In short, our Sun is about two-thirds of the way from the center of the galaxy, and astronomers know that it goes around the galaxy at about 144 miles per second. "If you calculate it based on the amount of matter interior to the orbit of the Sun, how fast we should be going around, the number you should get is around 150 or 160 kilometers [93–99 miles] per second," says Majewski. "Further out, the stars are rotating even faster than they should if you just account for what we call luminous matter. Clearly there is some other substance in the Milky Way exerting a gravitational effect. We call it dark matter."

8. … AND WE BLAME DARK MATTER FOR THAT.

Dark matter is a big problem in galactic studies. "In the Milky Way, we study it by looking at the orbits of stars and star clusters and satellite galaxies, and then trying to figure out how much mass do we need interior to the orbit of that thing to get it moving at the speed that we can measure," Majewski says. "And so by doing this kind of analysis for objects at different radii across the galaxy, we actually have a fairly good idea of the distribution of the dark matter in the Milky Way—and yet we still have no idea what the dark matter is."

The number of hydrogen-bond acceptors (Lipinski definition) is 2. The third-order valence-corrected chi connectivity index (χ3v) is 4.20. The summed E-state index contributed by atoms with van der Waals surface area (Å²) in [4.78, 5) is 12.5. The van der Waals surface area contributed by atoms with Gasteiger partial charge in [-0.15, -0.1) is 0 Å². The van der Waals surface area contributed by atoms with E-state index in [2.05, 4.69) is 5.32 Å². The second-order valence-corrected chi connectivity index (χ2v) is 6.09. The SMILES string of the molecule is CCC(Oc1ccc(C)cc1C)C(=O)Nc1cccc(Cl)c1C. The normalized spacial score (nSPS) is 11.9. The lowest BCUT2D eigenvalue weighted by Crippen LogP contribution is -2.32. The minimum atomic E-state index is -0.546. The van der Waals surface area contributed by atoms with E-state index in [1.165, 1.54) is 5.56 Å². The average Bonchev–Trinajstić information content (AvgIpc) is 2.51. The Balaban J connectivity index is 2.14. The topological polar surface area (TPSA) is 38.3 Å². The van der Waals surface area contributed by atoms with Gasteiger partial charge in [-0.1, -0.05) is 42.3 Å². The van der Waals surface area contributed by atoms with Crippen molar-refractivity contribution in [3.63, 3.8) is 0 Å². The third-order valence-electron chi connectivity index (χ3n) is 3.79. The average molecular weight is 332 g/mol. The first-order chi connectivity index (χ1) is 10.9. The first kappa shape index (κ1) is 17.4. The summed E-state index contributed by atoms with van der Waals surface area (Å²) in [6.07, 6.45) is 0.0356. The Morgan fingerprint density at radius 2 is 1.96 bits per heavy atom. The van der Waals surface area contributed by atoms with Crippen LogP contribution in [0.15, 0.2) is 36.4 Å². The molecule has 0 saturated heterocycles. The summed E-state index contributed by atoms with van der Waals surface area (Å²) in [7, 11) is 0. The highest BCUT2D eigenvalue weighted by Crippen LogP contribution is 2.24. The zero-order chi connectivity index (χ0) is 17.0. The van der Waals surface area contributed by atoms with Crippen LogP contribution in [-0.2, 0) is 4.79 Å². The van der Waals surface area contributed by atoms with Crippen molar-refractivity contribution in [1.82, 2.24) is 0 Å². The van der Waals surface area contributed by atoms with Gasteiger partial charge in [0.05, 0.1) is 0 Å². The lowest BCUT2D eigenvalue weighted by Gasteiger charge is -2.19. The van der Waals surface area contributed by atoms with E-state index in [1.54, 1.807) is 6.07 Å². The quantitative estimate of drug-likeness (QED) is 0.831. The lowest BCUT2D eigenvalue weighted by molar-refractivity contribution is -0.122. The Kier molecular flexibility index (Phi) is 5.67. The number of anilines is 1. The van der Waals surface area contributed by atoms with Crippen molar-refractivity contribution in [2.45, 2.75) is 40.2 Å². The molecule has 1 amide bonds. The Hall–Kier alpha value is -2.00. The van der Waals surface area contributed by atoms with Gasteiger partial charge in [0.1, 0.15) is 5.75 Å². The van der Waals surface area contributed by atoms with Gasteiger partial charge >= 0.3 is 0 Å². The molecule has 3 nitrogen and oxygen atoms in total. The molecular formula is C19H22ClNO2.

9. THE MILKY WAY IS ON A COLLISION COURSE WITH ANDROMEDA. BUT DON'T PANIC.

andromeda galaxy
The Andromeda galaxy
ESA/Hubble & NASA

Sometime in the next 4 or 5 billion years, the Milky Way and Andromeda galaxies will smash into each other. The two galaxies are about the same size and have about the same number of stars, but there is no cause for alarm. "Even though there are 300 billion stars in our galaxy and a comparable number, or maybe more, in Andromeda, when they collide together, not a single star is expected to hit another star. The space between stars is that vast," says Majewski.

10. WE'RE THROWING EVERYTHING WE HAVE AT STUDYING IT.